West Jordan officials decided to stay off social media for a while after the State School Board voted to cap the tax incentives at $100 million and approve only the first phase of Project Discus. “It’s unfortunate. (West Jordan) could have tried to continue negotiations,” State School Board member Stan Lockhart says. “We actually approved what we were requested to approve. We just decided to do it in phases. We didn’t kill this deal.” But Palesh disagrees. In a quote found in The Deseret News, he says, “[The State School Board] knew no multibillion dollar company was going to negotiate part of the deal and then hope that they’d fall under the good graces of the (Salt Lake) County mayor and council at a later date. They already know how they’ve treated them, so why would they ever do that?”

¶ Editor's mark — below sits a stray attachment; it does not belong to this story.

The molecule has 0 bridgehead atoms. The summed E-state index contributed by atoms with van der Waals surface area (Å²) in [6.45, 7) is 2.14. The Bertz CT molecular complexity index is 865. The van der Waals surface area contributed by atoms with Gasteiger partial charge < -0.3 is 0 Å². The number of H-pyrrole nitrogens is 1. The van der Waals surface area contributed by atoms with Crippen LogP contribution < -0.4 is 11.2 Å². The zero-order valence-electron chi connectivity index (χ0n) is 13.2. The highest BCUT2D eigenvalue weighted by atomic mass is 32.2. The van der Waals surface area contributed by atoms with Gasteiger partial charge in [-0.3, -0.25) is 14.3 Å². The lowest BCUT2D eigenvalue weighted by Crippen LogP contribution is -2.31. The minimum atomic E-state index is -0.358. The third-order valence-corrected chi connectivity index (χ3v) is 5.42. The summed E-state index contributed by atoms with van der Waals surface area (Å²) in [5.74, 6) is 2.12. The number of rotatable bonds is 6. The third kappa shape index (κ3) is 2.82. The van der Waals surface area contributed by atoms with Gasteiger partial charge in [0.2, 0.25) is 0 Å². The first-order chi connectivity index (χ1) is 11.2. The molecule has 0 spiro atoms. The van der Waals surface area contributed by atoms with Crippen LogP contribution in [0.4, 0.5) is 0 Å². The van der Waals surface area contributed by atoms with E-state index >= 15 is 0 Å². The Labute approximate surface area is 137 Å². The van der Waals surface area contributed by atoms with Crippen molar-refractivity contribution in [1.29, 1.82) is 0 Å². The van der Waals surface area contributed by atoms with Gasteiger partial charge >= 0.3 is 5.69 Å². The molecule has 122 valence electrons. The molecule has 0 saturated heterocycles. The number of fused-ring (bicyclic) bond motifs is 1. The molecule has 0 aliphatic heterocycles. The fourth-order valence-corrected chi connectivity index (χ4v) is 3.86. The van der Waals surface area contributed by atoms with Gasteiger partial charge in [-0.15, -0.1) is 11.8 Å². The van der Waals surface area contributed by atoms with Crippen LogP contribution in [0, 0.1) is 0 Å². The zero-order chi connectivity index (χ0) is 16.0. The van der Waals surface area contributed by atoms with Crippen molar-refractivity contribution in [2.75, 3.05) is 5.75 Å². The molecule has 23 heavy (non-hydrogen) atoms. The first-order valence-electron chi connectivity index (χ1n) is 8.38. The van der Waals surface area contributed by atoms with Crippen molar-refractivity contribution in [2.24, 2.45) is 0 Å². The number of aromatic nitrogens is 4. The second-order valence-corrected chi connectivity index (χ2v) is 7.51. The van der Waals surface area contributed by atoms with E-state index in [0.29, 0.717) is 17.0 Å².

Lockhart agrees that we’ve been the worst kind of friends to Facebook. The kind that poke for no reason whatsoever. The kind that post things like, “Ran 15 miles, feeling great!” The kind that comment on articles others post without actually reading them. Lockhart says that he’s embarrassed by the way Facebook has been treated. He says that when he met with Facebook representatives, “All I could do was apologize. We’ve managed to trip over ourselves so many times and had so much bad publicity, now they’re wondering if they really want to come. It’s not so much this deal, but it is do we have our act together as a state?” Palesh pins much of this bad publicity on McAdams, saying, “We’ve been trying to negotiate for six months and trying to negate all the damage that the county mayor has done. Discus has a corporate image to uphold, and so why would they go to a state that has been pretty antagonistic toward them?” McAdams, however, says he felt the public needed to know the details of Project Discus. The Salt Lake Tribune quotes him as saying, “This was the largest tax incentive ever offered in Utah history and the skids were greased, and I felt it was important that the public have a chance to look at it. It was a bad deal that would set a precedent that would harm our state in the future.” McAdams says that the deal would have been especially bad for Utah schools. “I thought this was a bad deal for the kids of the Jordan School District and taxpayers in West Jordan and Salt Lake County,” he says. “This was something we needed to walk away from.” Billy Hesterman, vice president of the Utah Taxpayers Association, agrees with McAdams, saying, “This was definitely a win for Utah’s schoolchildren today. This was a deal that was going to give away so much in a state where schools are clearly underfunded.”